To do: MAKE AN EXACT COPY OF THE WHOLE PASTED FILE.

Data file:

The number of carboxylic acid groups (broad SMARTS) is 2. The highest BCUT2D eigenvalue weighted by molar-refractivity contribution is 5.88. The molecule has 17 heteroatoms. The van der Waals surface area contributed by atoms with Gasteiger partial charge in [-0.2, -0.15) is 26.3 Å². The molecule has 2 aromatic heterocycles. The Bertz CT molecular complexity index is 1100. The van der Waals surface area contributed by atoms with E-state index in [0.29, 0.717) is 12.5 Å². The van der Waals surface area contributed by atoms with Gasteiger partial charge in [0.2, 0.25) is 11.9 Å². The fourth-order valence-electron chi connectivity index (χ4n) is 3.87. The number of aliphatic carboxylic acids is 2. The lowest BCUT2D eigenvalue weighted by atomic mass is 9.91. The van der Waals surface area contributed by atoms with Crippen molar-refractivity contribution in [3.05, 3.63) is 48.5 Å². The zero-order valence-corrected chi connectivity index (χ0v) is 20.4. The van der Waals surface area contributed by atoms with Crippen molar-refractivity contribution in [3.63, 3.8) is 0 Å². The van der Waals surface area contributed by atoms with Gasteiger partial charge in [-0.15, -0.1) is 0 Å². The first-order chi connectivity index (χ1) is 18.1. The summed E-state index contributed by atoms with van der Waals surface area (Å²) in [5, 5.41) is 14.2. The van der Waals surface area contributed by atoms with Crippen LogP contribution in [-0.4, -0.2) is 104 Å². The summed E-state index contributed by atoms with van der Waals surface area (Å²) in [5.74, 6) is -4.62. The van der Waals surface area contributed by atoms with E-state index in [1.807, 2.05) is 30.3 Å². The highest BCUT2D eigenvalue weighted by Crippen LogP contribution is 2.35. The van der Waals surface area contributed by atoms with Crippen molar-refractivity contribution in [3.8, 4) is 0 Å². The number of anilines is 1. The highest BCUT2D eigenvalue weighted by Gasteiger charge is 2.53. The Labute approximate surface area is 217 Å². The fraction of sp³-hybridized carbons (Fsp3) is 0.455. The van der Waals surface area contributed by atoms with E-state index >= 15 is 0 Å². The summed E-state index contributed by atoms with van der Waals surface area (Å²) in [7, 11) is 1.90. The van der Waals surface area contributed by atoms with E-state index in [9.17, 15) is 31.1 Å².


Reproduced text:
The number of carboxylic acid groups (broad SMARTS) is 2. The highest BCUT2D eigenvalue weighted by molar-refractivity contribution is 5.88. The molecule has 17 heteroatoms. The van der Waals surface area contributed by atoms with Gasteiger partial charge in [-0.2, -0.15) is 26.3 Å². The molecule has 2 aromatic heterocycles. The Bertz CT molecular complexity index is 1100. The van der Waals surface area contributed by atoms with E-state index in [0.29, 0.717) is 12.5 Å². The van der Waals surface area contributed by atoms with Gasteiger partial charge in [0.2, 0.25) is 11.9 Å². The fourth-order valence-electron chi connectivity index (χ4n) is 3.87. The number of aliphatic carboxylic acids is 2. The lowest BCUT2D eigenvalue weighted by atomic mass is 9.91. The van der Waals surface area contributed by atoms with Crippen molar-refractivity contribution in [3.05, 3.63) is 48.5 Å². The zero-order valence-corrected chi connectivity index (χ0v) is 20.4. The van der Waals surface area contributed by atoms with Crippen molar-refractivity contribution in [3.63, 3.8) is 0 Å². The van der Waals surface area contributed by atoms with Gasteiger partial charge in [-0.15, -0.1) is 0 Å². The first-order chi connectivity index (χ1) is 18.1. The summed E-state index contributed by atoms with van der Waals surface area (Å²) in [5, 5.41) is 14.2. The van der Waals surface area contributed by atoms with Crippen LogP contribution in [-0.4, -0.2) is 104 Å². The summed E-state index contributed by atoms with van der Waals surface area (Å²) in [5.74, 6) is -4.62. The van der Waals surface area contributed by atoms with E-state index in [1.807, 2.05) is 30.3 Å². The highest BCUT2D eigenvalue weighted by Crippen LogP contribution is 2.35. The van der Waals surface area contributed by atoms with Crippen molar-refractivity contribution in [3.8, 4) is 0 Å². The number of anilines is 1. The highest BCUT2D eigenvalue weighted by Gasteiger charge is 2.53. The Labute approximate surface area is 217 Å². The fraction of sp³-hybridized carbons (Fsp3) is 0.455. The van der Waals surface area contributed by atoms with E-state index >= 15 is 0 Å². The summed E-state index contributed by atoms with van der Waals surface area (Å²) in [7, 11) is 1.90. The van der Waals surface area contributed by atoms with E-state index in [9.17, 15) is 31.1 Å².